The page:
If a federal judge confirms Heasley and the Kallianassa should be disqualified, the biggest winners stand to be the other 13 named “defendants” in the case, or the winners of several other categories to whom the first-place white marlin money would be distributed. However, Heasley contends in the formal answer filed this week he has never been formally disqualified from the 2016 WMO.
“Heasley admits that he has not been disqualified as the winner of the tournament,” the answer reads. “Heasley denies that the other tournament winners should receive any portion of the $2,818,662 first prize that should be paid to Heasley.”
Instead, Heasley asserts he was given the trophy and check at the awards ceremony after he had completed the required first polygraph test. It was only after another polygraph examiner, who was not present, viewed the results of the first test that a second polygraph exam was ordered. Heasley also said he wasn’t “invited” to take a second polygraph test, but rather was told he would not receive the prize money unless he agreed to it.
“The WMO declared Heasley the winner of the tournament and presented him both the first-place trophy and check at the awards ceremony after they had administered the first polygraph test,” the answer reads. “Therefore, the WMO waived any right it might have had to further dispute Heasley’s win and the court should order that Heasley be awarded the first place prize of $2,818,662.”
Heasley’s formal answer filed this week also contends the WMO broke its own rules, first by ordering the second polygraph exam, and secondly, but denying the defendant the right to submit his own evidence.
“Rather than follow the rules of the tournament, the WMO failed to allow Heasley the opportunity to submit his own evidence for consideration and instead filed this suit, requiring Heasley to defend his rights in a court of law,” the answer reads. “Under these circumstances, the WMO is estopped from relying on the so-called polygraph examination they administered to Heasley, the captain and the crew of the Kallianassa. As the WMO has no admissible evidence to question Heasley’s compliance with the rules, the court should order the WMO to pay the contest proceeds to Heasley.”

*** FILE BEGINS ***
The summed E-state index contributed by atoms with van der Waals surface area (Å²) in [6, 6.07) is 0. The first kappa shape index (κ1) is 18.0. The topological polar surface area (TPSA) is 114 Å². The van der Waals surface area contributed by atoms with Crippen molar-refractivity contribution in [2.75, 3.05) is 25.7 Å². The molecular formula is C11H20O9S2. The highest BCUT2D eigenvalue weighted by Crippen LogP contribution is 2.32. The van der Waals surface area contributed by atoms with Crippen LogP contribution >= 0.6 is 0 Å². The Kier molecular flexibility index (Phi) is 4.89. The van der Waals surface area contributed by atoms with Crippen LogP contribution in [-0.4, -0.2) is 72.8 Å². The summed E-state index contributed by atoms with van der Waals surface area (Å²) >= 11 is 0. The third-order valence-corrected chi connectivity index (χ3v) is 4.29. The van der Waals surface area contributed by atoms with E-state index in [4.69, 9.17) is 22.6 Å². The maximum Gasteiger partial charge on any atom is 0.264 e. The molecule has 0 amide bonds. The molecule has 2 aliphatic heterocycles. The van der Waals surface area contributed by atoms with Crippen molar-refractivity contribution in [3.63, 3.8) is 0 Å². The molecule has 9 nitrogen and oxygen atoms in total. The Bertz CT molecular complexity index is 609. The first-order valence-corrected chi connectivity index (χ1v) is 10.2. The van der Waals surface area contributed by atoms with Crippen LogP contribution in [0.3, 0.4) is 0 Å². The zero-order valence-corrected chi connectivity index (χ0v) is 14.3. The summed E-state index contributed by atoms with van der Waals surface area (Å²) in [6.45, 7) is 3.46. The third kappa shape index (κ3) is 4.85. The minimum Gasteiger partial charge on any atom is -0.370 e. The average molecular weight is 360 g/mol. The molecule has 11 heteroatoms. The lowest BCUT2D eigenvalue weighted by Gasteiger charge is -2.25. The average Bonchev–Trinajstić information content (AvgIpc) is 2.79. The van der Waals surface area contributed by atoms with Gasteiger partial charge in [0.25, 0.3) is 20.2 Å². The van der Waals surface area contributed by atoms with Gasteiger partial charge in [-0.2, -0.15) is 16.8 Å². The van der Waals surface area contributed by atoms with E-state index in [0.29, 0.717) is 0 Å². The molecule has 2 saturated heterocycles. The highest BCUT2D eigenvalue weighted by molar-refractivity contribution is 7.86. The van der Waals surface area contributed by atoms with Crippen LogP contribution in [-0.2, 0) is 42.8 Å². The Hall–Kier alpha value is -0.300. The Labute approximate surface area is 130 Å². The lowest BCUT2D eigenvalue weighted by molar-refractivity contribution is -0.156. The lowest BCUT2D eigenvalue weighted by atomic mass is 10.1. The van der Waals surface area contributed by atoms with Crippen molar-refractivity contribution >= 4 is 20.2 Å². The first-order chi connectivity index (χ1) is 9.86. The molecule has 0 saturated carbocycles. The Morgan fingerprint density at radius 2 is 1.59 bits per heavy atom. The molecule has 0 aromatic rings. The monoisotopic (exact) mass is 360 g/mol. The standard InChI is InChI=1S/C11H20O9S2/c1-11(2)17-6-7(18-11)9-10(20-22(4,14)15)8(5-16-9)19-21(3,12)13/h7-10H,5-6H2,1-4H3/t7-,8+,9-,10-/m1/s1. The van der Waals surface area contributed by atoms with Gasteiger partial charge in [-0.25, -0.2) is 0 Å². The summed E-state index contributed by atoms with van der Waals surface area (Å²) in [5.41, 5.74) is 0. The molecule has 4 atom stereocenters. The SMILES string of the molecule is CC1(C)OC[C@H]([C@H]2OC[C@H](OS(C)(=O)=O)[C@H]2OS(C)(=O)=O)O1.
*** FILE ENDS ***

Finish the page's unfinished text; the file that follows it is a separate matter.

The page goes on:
Heasley’s formal answer continues, “As a result of the WMO’s unfair practices, they violated the terms of their own rules and denied Heasley his rights and winnings. The court should, therefore, determine this controversy in favor of Heasley and order the WMO to pay him the prize money of $2.8 million.”
Meanwhile, the other 13 named defendants, which include the winners in several other categories, could find themselves moved over to the plaintiffs’ table as the case moves forward. Heasley also filed a motion on Monday to realign the parties with himself and the Kallianassa crew as defendants and the other named parties as the plaintiffs. However it sorts out, if a judge does determine rules were violated and disqualifies the Kallianassa, there could be a major shakeup in the distribution of the $2.8 million in prize money with each of the 13 other named defendants possibly getting a stake.
The one and only blue marlin that qualified during the tournament, a 790-pounder with a severed tail would gain another $254,620, nearly doubling its $258,995 already awarded and bringing its total to $513,615. The biggest gainer could be the first-place tuna, a 236.5-pounder, which could see its total prize soar to over $3 million, which would shatter all previous WMO records.
The second-place tuna gain an additional $140,509 to go along with its $131,968 in initial prize money. The two boats that tied for third in the tuna division would each gain an additional $47,190 and the remaining winners in the dolphin, wahoo and shark categories would each be awarded an additional $2,125.